The fire burned the brush on the hillsides surrounding the property and destroyed many trees, including a number of oak trees. The fire completely destroyed the vintage wooden barn and damaged several other structures. The roof and corner of the middle ranch house also sustained fire damage.
Between 1972 and 2002, plaintiff "never had any erosion whatsoever" on his property. After the fire, heavy rains resulted in mudslides that caused extensive damage to the property. For example, the mudslides essentially destroyed the lower ranch house, and gouged a gully more than 200 feet long, 15 feet wide and 12 feet deep across one of the pastures. The fire was a substantial factor in causing the mudslide damage because it had destroyed the vegetation on the hills above the property.
Plaintiff was a real estate broker before he retired. Plaintiff testified that his property was worth $1.6 million to $1.8 million at the time of the fire. Plaintiff testified that the property had no market value whatsoever in its current condition because of the repairs that were required and the danger of future mudslides.
Plaintiff's expert witness testified that the property was worth $1.8 million at the time of the fire.*fn2 She testified that the value of the property after the 2005 mudslide was very little or nothing because there was continuous debris flow, and one could not determine whether the flood control channels would be adequate or predict the final costs of restoring the property.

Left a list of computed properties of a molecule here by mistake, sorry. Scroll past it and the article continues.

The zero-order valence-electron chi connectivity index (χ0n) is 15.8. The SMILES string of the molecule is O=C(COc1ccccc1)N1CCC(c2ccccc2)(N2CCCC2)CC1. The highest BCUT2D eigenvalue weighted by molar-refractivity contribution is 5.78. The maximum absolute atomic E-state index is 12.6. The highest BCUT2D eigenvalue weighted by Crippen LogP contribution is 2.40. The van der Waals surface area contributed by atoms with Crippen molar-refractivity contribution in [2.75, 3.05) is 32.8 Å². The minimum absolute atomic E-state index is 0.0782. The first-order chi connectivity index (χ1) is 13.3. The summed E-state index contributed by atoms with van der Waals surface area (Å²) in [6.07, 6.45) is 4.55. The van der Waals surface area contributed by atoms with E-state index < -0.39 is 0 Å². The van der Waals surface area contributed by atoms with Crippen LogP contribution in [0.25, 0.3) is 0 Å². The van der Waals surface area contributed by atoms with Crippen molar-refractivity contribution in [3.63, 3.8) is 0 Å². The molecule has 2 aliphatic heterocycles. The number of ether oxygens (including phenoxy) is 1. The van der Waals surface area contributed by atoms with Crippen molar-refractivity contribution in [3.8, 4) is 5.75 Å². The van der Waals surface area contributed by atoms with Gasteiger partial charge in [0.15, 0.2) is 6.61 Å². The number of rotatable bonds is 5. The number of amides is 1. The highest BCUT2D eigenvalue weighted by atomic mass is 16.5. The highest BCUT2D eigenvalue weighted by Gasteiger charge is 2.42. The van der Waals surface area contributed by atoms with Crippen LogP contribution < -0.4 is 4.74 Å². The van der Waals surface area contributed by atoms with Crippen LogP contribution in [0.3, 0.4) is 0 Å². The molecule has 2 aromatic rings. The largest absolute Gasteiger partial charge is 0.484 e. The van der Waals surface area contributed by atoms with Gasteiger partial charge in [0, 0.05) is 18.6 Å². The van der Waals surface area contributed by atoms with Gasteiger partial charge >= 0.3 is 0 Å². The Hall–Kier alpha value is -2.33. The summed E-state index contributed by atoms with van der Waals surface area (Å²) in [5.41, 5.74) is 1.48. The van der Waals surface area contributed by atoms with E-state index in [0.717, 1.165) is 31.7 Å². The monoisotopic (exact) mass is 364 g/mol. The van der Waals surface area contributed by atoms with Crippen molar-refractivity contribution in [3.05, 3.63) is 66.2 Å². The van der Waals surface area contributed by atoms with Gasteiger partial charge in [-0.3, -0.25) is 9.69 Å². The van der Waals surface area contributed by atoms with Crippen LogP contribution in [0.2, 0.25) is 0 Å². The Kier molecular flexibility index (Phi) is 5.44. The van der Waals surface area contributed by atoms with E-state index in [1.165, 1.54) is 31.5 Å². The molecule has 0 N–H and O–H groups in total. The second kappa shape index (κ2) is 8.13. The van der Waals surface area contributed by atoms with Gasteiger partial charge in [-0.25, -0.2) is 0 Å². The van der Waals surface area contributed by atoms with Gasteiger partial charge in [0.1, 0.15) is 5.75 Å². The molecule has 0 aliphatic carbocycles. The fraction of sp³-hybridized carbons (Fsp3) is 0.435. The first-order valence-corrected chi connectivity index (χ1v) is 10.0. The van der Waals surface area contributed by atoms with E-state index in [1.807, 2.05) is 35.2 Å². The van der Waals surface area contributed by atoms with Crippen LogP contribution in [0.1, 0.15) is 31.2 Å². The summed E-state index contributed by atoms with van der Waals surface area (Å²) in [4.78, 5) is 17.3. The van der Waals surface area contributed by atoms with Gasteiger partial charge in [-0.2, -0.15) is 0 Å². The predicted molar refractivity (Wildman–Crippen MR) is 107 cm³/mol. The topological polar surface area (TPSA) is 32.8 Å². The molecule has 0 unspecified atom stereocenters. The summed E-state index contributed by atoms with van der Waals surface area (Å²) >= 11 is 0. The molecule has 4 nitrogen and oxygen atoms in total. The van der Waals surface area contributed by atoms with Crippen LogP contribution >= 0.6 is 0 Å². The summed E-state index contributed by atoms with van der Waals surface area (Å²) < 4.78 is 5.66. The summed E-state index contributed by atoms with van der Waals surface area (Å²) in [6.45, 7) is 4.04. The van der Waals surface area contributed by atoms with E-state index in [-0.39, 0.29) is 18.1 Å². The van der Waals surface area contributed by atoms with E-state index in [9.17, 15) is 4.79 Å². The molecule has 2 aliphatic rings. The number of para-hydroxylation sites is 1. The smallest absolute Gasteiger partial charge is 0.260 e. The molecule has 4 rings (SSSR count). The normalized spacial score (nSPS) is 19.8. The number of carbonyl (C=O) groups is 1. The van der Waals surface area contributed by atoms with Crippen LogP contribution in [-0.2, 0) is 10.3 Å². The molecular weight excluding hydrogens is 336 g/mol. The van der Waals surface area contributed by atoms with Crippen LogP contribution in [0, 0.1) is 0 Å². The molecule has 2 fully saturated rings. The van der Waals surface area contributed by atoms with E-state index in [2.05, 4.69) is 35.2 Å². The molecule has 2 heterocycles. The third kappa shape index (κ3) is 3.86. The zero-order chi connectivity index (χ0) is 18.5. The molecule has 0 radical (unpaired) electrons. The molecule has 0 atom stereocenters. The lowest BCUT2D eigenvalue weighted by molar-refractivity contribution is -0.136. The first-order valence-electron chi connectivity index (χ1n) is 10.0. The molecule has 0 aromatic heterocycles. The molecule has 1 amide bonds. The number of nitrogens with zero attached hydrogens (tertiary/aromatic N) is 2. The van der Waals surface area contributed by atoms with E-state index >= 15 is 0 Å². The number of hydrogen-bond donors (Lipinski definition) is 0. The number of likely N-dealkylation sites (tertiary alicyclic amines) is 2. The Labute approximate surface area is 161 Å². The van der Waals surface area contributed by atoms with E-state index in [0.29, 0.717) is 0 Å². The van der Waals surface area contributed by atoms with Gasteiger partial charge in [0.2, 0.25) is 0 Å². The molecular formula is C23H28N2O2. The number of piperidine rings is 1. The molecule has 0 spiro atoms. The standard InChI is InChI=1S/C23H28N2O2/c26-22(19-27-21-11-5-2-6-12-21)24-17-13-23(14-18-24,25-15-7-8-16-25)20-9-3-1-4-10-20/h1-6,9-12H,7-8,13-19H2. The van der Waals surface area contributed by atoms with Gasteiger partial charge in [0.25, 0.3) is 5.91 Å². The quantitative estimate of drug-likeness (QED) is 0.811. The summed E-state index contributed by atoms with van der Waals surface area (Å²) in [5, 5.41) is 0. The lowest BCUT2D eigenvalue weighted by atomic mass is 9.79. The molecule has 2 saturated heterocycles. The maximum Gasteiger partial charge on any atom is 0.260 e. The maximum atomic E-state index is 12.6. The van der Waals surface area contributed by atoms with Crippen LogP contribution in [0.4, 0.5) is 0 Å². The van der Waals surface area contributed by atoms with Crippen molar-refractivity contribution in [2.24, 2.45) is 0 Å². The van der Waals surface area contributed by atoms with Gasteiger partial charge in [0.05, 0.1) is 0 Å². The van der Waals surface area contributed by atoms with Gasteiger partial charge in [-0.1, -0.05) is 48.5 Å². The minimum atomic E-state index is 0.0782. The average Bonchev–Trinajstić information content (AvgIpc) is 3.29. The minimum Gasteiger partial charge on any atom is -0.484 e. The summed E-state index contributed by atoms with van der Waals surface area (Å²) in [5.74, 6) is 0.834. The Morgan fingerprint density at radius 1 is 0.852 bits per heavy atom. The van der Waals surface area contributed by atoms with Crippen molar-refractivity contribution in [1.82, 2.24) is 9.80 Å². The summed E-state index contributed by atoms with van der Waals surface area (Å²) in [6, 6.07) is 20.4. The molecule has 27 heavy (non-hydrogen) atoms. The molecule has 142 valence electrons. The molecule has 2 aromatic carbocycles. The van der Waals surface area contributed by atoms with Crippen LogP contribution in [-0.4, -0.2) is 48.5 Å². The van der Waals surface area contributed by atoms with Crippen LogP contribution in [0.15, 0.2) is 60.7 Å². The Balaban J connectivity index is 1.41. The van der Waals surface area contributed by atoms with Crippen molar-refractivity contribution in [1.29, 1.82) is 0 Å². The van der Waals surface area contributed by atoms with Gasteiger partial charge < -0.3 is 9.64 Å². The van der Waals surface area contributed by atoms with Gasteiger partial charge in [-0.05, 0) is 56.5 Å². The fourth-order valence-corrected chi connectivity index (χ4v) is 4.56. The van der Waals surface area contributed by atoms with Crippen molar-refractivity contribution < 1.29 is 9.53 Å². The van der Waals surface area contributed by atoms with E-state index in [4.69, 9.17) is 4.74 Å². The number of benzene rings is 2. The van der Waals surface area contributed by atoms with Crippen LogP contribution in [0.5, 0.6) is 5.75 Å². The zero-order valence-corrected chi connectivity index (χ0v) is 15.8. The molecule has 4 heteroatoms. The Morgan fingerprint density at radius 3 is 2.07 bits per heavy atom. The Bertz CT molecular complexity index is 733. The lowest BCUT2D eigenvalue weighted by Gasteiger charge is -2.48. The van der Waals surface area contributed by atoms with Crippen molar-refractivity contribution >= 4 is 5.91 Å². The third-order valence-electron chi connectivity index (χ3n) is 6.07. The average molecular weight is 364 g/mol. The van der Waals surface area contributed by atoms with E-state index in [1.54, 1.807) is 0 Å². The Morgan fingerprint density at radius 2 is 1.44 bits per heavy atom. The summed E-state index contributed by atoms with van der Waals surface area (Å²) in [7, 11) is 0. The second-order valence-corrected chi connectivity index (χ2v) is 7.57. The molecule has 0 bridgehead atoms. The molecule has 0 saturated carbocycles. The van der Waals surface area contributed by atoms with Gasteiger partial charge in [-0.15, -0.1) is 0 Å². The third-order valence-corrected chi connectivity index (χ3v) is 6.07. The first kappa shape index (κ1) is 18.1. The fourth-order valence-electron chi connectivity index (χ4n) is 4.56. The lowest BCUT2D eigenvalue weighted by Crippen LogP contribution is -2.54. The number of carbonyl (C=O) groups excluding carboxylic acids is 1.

Plaintiff's expert estimated the total cost of restoration of the structures and land would be approximately $2.8 million. This amount included, inter alia, $437,000 to rebuild the vintage barn; $590,375 to build an erosion and flood control system; $477,641 to restore the stream to its former course; and $423,168 to remove the silt and sand from the pastures and cover the pastures with a mulching mixture.
Plaintiff's expert arborist appraised 91 trees on the property as of a time prior to their damage or destruction by the fire or subsequent mudslides, and valued them at $411,800. In addition, he valued 12 trees that had been washed away by the mudslides at $132,734, for a total of $544,534.